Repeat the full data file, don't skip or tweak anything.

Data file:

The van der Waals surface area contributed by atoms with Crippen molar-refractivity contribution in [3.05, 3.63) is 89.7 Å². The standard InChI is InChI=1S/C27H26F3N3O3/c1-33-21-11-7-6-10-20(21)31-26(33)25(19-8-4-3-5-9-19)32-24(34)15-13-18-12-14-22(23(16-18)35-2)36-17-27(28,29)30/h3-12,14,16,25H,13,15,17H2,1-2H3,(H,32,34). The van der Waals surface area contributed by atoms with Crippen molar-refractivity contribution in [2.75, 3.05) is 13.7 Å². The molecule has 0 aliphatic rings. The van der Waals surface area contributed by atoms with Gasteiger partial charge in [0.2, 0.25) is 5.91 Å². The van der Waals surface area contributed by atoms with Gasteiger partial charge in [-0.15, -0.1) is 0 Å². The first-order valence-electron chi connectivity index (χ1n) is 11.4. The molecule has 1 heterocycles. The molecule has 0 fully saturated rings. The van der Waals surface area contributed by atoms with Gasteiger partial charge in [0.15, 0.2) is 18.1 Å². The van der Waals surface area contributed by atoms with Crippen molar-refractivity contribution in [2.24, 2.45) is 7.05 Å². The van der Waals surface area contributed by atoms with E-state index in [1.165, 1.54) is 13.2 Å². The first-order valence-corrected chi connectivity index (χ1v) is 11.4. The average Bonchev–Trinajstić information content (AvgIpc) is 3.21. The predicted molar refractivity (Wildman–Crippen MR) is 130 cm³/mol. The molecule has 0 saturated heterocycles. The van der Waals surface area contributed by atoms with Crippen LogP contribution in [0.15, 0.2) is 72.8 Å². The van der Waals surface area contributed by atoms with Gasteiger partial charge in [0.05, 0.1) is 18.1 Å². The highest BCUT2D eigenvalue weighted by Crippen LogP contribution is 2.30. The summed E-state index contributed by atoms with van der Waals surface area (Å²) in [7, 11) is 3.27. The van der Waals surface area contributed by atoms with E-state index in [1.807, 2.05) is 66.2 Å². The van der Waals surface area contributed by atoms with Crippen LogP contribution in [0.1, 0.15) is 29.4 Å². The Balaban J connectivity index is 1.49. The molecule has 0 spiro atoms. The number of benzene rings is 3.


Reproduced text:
The van der Waals surface area contributed by atoms with Crippen molar-refractivity contribution in [3.05, 3.63) is 89.7 Å². The standard InChI is InChI=1S/C27H26F3N3O3/c1-33-21-11-7-6-10-20(21)31-26(33)25(19-8-4-3-5-9-19)32-24(34)15-13-18-12-14-22(23(16-18)35-2)36-17-27(28,29)30/h3-12,14,16,25H,13,15,17H2,1-2H3,(H,32,34). The van der Waals surface area contributed by atoms with Crippen molar-refractivity contribution in [2.75, 3.05) is 13.7 Å². The molecule has 0 aliphatic rings. The van der Waals surface area contributed by atoms with Gasteiger partial charge in [0.2, 0.25) is 5.91 Å². The van der Waals surface area contributed by atoms with Gasteiger partial charge in [-0.15, -0.1) is 0 Å². The first-order valence-electron chi connectivity index (χ1n) is 11.4. The molecule has 1 heterocycles. The molecule has 0 fully saturated rings. The van der Waals surface area contributed by atoms with Gasteiger partial charge in [0.15, 0.2) is 18.1 Å². The van der Waals surface area contributed by atoms with Crippen molar-refractivity contribution in [2.24, 2.45) is 7.05 Å². The van der Waals surface area contributed by atoms with E-state index in [1.165, 1.54) is 13.2 Å². The first-order valence-corrected chi connectivity index (χ1v) is 11.4. The average Bonchev–Trinajstić information content (AvgIpc) is 3.21. The predicted molar refractivity (Wildman–Crippen MR) is 130 cm³/mol. The molecule has 0 saturated heterocycles. The van der Waals surface area contributed by atoms with Crippen LogP contribution in [0.15, 0.2) is 72.8 Å². The van der Waals surface area contributed by atoms with Gasteiger partial charge in [0.05, 0.1) is 18.1 Å². The highest BCUT2D eigenvalue weighted by Crippen LogP contribution is 2.30. The summed E-state index contributed by atoms with van der Waals surface area (Å²) in [7, 11) is 3.27. The van der Waals surface area contributed by atoms with E-state index in [1.807, 2.05) is 66.2 Å². The van der Waals surface area contributed by atoms with Crippen LogP contribution in [0.1, 0.15) is 29.4 Å². The Balaban J connectivity index is 1.49. The molecule has 0 spiro atoms. The number of benzene rings is 3.